Prof Hassan

On the streets of the city of al-Azbah, there's a single torch that has never gone out. Supposedly, the day that it is extinguished is the day that the world begins to tear itself apart. Supposedly.

"What do you want now, Roman?" I still hate him. But I have to work with him, because of some inexplicable system that assigns operatives to base operations. I watch his calm hands slide across the shiny info kiosk—an old habit of his that kicks in whenever he has something to say that he considers dramatic, but with a capital D. My shift at the desk is almost over, and I pray that I can finish my research summary before the operators come in tomorrow morning to check on the operation going on here. I shouldn't worry too much, according to the operators and base supervisors; after all, they merely want to maintain the order and functionality of all existing operations in all 729 sectors; we are not aiming to ruin your lives by displacing certain positions, but if you do not perform as expected, you will be cut. Of course, it doesn't mean much to A-grade researchers like me, I suppose, but it matters more to field agents that can't even capture a dog with minor telepathy. Like Roman.

"Don't give me that attitude now, man. I need some help." Roman brings his hand to his hair and runs his fingers through his long, buzz-cut-styled blond hair.

"You need a beer." Beers usually do the trick with these fighting types.

"Just listen."

"Fine." I blow air through my mouth as if I'm terribly annoyed, although I honestly have nothing better to do at the moment.

"Thank you." Roman's eyes shine. "Remember that one operation, back in September, when we got assigned to that post in Israel?"

I nod. The beers there were quaintly sour, but fresh in a charming sand-everywhere-like-salt-in-an-ocean kind of way. Good times.

"Do you remember what my role there was?"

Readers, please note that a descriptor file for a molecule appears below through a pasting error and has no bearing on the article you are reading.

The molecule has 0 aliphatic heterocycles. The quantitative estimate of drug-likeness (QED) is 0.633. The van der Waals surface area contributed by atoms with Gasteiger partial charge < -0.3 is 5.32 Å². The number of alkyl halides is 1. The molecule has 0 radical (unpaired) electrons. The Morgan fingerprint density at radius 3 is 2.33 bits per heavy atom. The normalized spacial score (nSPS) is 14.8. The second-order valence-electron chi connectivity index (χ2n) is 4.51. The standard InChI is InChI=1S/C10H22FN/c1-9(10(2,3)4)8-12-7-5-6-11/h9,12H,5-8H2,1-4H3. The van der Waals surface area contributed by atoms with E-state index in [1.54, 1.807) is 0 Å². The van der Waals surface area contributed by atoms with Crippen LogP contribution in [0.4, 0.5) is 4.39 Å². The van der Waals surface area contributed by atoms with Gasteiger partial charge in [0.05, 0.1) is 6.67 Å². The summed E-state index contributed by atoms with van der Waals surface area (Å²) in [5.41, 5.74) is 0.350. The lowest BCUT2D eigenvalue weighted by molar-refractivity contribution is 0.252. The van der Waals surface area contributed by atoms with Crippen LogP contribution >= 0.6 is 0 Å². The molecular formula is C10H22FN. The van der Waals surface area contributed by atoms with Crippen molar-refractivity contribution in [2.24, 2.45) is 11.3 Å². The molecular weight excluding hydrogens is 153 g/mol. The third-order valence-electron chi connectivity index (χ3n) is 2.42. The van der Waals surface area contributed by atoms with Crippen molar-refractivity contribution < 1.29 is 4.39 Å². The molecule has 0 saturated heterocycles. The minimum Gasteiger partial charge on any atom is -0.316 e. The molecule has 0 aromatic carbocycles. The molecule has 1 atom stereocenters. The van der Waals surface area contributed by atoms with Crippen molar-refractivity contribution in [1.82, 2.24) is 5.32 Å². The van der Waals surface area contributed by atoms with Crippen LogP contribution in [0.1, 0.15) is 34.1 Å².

"Yep, you were supposed to be on a kill team with psycho semi-finalists to track down a loser in a hut somewhere; then, you failed and you, Roman, were assigned to track down a three-legged dog instead. Where you failed again."

This time Roman was the one blowing air through his mouth. "First of all." He holds up his thumb. "It was a search team with psychic specialists, and we were tracking down a high-profile telepathic target in Middle Eastern war territory. The dog was a follow-up mission, not some relegated responsibility."

I nod, jokingly rolling my eyes. I let him continue.

"Second of all…It was all worth it. Because we found something of worth, let's say. Before you ask, it was a paper—ancient papyrus, to be honest—and we found it left in the abandoned domicile of the guy we were tracking, to use formal lingo. What it said was even crazier: On the streets of the city of al-Azbah, there's a single torch that has never gone out. Supposedly, the day that it is extinguished is the day that the world begins to tear itself apart. Supposedly."

"Well, that's an informal translation to say the least, huh?"

"Not funny. This is actually a serious lead; it was confirmed by some of the researchers back in Israel as part of a larger collection, 'The Ramblings of al-Azbah from the Monks'—"

I hold up my hand, halting his words. I finally understand—or really, accept—Roman's ramblings as a real call for help.

"Say no more, I get what you want now." Roman waits. I continue.

"You've failed twice already. You've probably been looking for some way to avoid the supervisors' wrath, or at least minimize it. Then, knowing you, you panicked at first, having nothing. Until you had something, right? This 'lead' which you just happened to 'find', you got it back-checked with Amy V—the stationed researcher here, not the researchers in Israel—and made sure it wasn't just some random piece of trash…and then you were delighted with the fact that it was something significant that the supervisors would be pleased to know if you could somehow get more information…"

Roman's demeanor just twitched. Slightly. It's time to drop the load. I continue.

"…Essentially, you've concealed an almost-vital part to the investigation from your own team…and by now you want to follow it, with my help as an A-grade field researcher. Am I right, or am I right?"

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